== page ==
Thursday, October 9, 2014

Secret Report Lays Out the Plan

Secret Report Lays Out the Plan
A heavily redacted copy of a classified report titled "America Cools Down on Climate" (ACDC) and obtained by TheGreenGrok outlines the audacious plan to use Commercial Air Traffic to mitigate the growing impacts of climate change across the United States.  
The plan falls under the category of what is known as geoengineering: the attempt by humans to slow, stop, or even reverse global warming by manipulating the environment instead of aiming to slow greenhouse gas emissions themselves.
Geoengineering examples include injecting particles into the stratosphere to reflect sunlight back into space and dumping iron into the ocean to enhance the uptake of atmospheric carbon dioxide by oceanic phytoplankton. The ACDC plan, code-named "Rainmaker," is considered by experts to be groundbreaking not only because it did not require the construction of a vast industrial infrastructure; it also helped keep flights on time.   Read More :

Tuesday, July 1, 2014

NOAA Caught Lying About Global temps .

Temperature graph by Anthony Watts at

Watts ran the same data plot again on Sunday and found that NOAA inserted a new number in for July 1936. The average temperature for July 1936 was made slightly higher than July 2012, meaning, once again, July 1936 is the hottest year on record. [Annotations in the graph are from Watts]


Read more:

Tuesday, February 18, 2014

Vero Beach skies 2-18-2014

Sulfate Geoengineering To Mitigate The Hoax called Climate Change: If You Start, Don't Stop ????

Policy makers are in constant discussion about a range of climate change mitigation possibilities and among the least understood are geoengineering methods.

The injection of sulfate particles into the atmosphere to reflect sunlight and curb the effects of global warming could pose a severe threat if not maintained indefinitely and also supported by strict reductions in greenhouse gas (GHG) emissions, write  University of Washington researchers inEnvironmental Research Letters.

They highlight the risks of large and spatially expansive temperature increases if solar radiation management (SRM) - whereby tiny sulfate-based aerosols are released into the upper atmosphere to reflect sunlight and cool the planet - is abruptly stopped once it has been implemented.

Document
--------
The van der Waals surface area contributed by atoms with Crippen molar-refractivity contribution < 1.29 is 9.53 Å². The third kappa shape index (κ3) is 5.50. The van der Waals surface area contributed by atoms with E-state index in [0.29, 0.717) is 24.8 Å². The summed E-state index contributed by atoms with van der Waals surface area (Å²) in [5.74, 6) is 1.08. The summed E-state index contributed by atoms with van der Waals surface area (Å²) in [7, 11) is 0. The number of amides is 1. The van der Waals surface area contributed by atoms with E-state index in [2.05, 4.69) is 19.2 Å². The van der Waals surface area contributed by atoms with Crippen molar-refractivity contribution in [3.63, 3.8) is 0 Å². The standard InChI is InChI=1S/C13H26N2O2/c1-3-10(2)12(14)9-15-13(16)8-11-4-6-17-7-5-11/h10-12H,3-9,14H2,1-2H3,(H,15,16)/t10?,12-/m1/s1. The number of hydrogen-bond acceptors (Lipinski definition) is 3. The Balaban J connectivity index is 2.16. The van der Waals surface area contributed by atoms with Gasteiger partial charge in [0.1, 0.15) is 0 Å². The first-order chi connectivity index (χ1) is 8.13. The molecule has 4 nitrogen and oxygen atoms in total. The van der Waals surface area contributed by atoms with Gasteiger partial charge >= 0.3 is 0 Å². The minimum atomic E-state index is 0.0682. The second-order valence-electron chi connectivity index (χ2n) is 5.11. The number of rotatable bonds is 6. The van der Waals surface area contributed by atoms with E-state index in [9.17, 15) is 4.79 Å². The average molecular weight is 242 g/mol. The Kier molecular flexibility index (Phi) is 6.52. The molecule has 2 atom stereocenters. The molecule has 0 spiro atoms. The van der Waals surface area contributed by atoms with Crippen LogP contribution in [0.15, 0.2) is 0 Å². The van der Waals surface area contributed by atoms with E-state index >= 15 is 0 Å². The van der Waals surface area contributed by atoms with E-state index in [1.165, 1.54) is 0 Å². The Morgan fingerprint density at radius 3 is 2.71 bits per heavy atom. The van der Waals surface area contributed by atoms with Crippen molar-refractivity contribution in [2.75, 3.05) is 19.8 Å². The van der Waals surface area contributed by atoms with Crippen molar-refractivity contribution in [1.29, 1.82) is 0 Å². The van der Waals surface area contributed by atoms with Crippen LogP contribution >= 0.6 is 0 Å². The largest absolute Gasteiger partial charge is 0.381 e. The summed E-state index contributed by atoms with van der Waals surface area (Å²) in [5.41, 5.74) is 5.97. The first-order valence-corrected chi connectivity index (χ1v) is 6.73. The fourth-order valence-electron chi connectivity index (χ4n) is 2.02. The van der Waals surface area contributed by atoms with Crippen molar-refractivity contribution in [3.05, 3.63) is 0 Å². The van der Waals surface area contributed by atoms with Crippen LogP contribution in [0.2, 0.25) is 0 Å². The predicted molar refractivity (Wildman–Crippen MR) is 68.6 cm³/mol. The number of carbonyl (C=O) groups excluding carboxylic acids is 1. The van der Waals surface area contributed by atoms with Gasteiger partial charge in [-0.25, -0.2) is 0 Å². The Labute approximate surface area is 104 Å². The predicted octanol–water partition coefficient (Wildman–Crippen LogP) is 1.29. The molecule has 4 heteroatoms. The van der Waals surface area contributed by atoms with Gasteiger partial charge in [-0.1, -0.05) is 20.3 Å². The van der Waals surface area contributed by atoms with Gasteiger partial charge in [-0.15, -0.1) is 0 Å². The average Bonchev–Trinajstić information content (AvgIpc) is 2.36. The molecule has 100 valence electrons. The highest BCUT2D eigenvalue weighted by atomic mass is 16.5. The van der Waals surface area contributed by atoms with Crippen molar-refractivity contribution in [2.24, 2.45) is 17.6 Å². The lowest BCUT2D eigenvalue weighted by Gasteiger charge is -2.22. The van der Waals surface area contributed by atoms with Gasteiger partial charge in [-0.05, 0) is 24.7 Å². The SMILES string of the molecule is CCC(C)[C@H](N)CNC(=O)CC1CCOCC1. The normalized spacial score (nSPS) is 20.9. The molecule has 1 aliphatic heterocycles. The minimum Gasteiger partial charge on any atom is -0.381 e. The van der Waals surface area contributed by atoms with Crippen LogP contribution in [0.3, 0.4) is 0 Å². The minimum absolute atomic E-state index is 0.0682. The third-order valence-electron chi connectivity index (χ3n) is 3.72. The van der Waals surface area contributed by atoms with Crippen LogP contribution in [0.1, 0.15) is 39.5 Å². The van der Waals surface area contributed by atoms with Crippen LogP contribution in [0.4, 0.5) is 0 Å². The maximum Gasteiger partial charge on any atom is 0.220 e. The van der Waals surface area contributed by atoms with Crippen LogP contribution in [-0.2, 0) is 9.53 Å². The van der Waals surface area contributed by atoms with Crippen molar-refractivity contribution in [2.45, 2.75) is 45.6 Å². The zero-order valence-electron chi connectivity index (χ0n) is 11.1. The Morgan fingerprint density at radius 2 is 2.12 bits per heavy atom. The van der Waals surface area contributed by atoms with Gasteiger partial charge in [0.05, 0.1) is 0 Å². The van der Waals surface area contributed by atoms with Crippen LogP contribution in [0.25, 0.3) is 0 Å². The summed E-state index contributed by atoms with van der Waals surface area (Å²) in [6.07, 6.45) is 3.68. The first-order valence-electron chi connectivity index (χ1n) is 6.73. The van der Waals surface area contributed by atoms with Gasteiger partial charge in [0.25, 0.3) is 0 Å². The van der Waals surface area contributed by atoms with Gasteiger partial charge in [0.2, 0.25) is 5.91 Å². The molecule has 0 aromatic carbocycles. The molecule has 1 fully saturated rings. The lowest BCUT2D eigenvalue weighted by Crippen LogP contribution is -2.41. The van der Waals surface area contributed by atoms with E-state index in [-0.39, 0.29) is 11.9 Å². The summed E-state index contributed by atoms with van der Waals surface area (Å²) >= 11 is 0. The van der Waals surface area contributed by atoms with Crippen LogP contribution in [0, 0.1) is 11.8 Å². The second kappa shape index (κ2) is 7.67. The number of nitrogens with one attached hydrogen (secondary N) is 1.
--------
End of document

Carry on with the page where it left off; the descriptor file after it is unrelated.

The technique has been shown to be economically and technically feasible; however, its efficacy depends on its continued maintenance, without interruption from technical faults, global cooperation breakdown or funding running dry.  And whether or not it will actually work or do more harm than good.
According to the study, global temperature increases could more than double if SRM is implemented for a multi-decadal period of time and then suddenly stopped, in relation to the temperature increases expected if SRM was not implemented at all.
The researchers used a global climate model to show that if an extreme emissions pathway—RCP8.5—is followed up until 2035, allowing temperatures to rise 1°C above the 1970–1999 mean, and then SRM is implemented for 25 years and suddenly stopped, global temperatures could increase by 4°C in the following decades.
This rate of increase, caused by the build-up of background greenhouse gas emissions, would be well beyond the bounds experienced in the last century and more than double the 2°C temperature increase that would occur in the same timeframe if SRM had not been implemented.
On a regional and seasonal scale, the temperature changes would be largest in an absolute sense in winter over high latitude land, but compared to historical fluctuations, temperature changes would be largest in the tropics in summertime, where there is usually very little variation.
Lead author of the research, Kelly McCusker, from the University of Washington, said: "According to our simulations, tropical regions like South Asia and Sub-Saharan Africa are hit particularly hard, the very same regions that are home to many of the world's most food insecure populations. The potential temperature changes also pose a severe threat to biodiversity."
Furthermore, the researchers used a simple climate model to study a variety of plausible greenhouse gas scenarios and SRM termination years over the 21st century. They showed that climate sensitivity—a measure of how much the climate will warm in response to the greenhouse effect—had a lesser impact on the rate of temperature changes.
Instead, they found that the rates of temperature change were determined by the amount of GHG emissions and the duration of time that SRM is deployed.
"The primary control over the magnitude of the large temperature increases after an SRM shutoff is the background greenhouse gas concentrations. Thus, the greater the future emissions of greenhouse gases, the larger the temperature increases would be, and, similarly, the later the termination occurs while GHG emissions continue, the larger the temperature increases," continued McCusker.
"The only way to avoid creating the risk of substantial temperature increases through SRM, therefore, is concurrent strong reductions of GHG emissions."

Tuesday, January 7, 2014